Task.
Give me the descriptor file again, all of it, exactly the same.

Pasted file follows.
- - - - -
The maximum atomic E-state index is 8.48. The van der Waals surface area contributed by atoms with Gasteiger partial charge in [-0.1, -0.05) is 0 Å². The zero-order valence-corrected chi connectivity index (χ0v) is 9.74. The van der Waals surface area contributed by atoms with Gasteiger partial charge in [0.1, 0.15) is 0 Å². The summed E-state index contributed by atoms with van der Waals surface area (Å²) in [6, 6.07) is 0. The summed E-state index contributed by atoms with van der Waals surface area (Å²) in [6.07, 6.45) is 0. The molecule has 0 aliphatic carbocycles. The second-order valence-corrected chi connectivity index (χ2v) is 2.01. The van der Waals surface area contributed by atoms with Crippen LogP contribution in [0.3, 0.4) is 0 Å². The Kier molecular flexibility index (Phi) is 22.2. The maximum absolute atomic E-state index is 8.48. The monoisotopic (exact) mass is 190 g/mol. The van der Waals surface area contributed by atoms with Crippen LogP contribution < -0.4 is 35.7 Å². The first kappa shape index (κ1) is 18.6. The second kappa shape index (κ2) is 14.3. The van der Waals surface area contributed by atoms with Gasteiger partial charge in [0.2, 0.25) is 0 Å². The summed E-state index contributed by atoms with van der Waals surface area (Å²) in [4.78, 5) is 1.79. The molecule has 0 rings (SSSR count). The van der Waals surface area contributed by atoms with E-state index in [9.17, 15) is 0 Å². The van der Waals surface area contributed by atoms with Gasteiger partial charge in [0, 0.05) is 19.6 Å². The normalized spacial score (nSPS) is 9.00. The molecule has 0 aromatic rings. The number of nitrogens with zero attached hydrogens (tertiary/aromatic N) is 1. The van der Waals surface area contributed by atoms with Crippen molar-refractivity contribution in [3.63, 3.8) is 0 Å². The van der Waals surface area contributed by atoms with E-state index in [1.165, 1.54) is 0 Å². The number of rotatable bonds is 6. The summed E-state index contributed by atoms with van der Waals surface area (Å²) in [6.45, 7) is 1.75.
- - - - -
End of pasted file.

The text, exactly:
The maximum atomic E-state index is 8.48. The van der Waals surface area contributed by atoms with Gasteiger partial charge in [-0.1, -0.05) is 0 Å². The zero-order valence-corrected chi connectivity index (χ0v) is 9.74. The van der Waals surface area contributed by atoms with Gasteiger partial charge in [0.1, 0.15) is 0 Å². The summed E-state index contributed by atoms with van der Waals surface area (Å²) in [6, 6.07) is 0. The summed E-state index contributed by atoms with van der Waals surface area (Å²) in [6.07, 6.45) is 0. The molecule has 0 aliphatic carbocycles. The second-order valence-corrected chi connectivity index (χ2v) is 2.01. The van der Waals surface area contributed by atoms with Crippen LogP contribution in [0.3, 0.4) is 0 Å². The Kier molecular flexibility index (Phi) is 22.2. The maximum absolute atomic E-state index is 8.48. The monoisotopic (exact) mass is 190 g/mol. The van der Waals surface area contributed by atoms with Crippen LogP contribution < -0.4 is 35.7 Å². The first kappa shape index (κ1) is 18.6. The second kappa shape index (κ2) is 14.3. The van der Waals surface area contributed by atoms with Gasteiger partial charge in [0.2, 0.25) is 0 Å². The summed E-state index contributed by atoms with van der Waals surface area (Å²) in [4.78, 5) is 1.79. The molecule has 0 rings (SSSR count). The van der Waals surface area contributed by atoms with E-state index in [9.17, 15) is 0 Å². The van der Waals surface area contributed by atoms with Gasteiger partial charge in [0, 0.05) is 19.6 Å². The normalized spacial score (nSPS) is 9.00. The molecule has 0 aromatic rings. The number of nitrogens with zero attached hydrogens (tertiary/aromatic N) is 1. The van der Waals surface area contributed by atoms with Crippen molar-refractivity contribution in [3.63, 3.8) is 0 Å². The van der Waals surface area contributed by atoms with E-state index in [1.165, 1.54) is 0 Å². The number of rotatable bonds is 6. The summed E-state index contributed by atoms with van der Waals surface area (Å²) in [6.45, 7) is 1.75.